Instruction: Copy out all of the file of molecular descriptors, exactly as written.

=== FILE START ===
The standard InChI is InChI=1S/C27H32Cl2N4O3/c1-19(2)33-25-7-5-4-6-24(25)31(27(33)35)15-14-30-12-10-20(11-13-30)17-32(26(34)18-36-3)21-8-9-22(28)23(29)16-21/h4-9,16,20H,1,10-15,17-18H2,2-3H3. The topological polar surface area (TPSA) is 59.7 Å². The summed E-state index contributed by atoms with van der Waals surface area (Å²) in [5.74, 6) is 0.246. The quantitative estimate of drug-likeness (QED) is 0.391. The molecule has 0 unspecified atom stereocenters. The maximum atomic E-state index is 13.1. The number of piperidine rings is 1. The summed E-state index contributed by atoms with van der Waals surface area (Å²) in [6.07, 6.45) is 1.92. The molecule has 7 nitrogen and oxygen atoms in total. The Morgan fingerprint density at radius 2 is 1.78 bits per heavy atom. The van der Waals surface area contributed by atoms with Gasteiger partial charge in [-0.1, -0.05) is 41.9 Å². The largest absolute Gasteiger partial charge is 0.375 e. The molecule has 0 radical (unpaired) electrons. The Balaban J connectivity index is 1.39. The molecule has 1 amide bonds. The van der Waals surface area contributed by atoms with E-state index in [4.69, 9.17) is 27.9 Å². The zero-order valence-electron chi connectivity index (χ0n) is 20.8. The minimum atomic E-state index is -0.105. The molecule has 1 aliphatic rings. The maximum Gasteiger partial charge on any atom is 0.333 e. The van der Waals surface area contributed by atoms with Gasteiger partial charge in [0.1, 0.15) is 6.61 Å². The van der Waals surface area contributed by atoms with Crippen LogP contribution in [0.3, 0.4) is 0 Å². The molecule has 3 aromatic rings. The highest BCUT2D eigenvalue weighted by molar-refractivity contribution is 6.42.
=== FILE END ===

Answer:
The standard InChI is InChI=1S/C27H32Cl2N4O3/c1-19(2)33-25-7-5-4-6-24(25)31(27(33)35)15-14-30-12-10-20(11-13-30)17-32(26(34)18-36-3)21-8-9-22(28)23(29)16-21/h4-9,16,20H,1,10-15,17-18H2,2-3H3. The topological polar surface area (TPSA) is 59.7 Å². The summed E-state index contributed by atoms with van der Waals surface area (Å²) in [5.74, 6) is 0.246. The quantitative estimate of drug-likeness (QED) is 0.391. The molecule has 0 unspecified atom stereocenters. The maximum atomic E-state index is 13.1. The number of piperidine rings is 1. The summed E-state index contributed by atoms with van der Waals surface area (Å²) in [6.07, 6.45) is 1.92. The molecule has 7 nitrogen and oxygen atoms in total. The Morgan fingerprint density at radius 2 is 1.78 bits per heavy atom. The van der Waals surface area contributed by atoms with Gasteiger partial charge in [-0.1, -0.05) is 41.9 Å². The largest absolute Gasteiger partial charge is 0.375 e. The molecule has 0 radical (unpaired) electrons. The Balaban J connectivity index is 1.39. The molecule has 1 amide bonds. The van der Waals surface area contributed by atoms with E-state index in [4.69, 9.17) is 27.9 Å². The zero-order valence-electron chi connectivity index (χ0n) is 20.8. The minimum atomic E-state index is -0.105. The molecule has 1 aliphatic rings. The maximum Gasteiger partial charge on any atom is 0.333 e. The van der Waals surface area contributed by atoms with Gasteiger partial charge in [0.1, 0.15) is 6.61 Å². The van der Waals surface area contributed by atoms with Crippen LogP contribution in [0.3, 0.4) is 0 Å². The molecule has 3 aromatic rings. The highest BCUT2D eigenvalue weighted by molar-refractivity contribution is 6.42.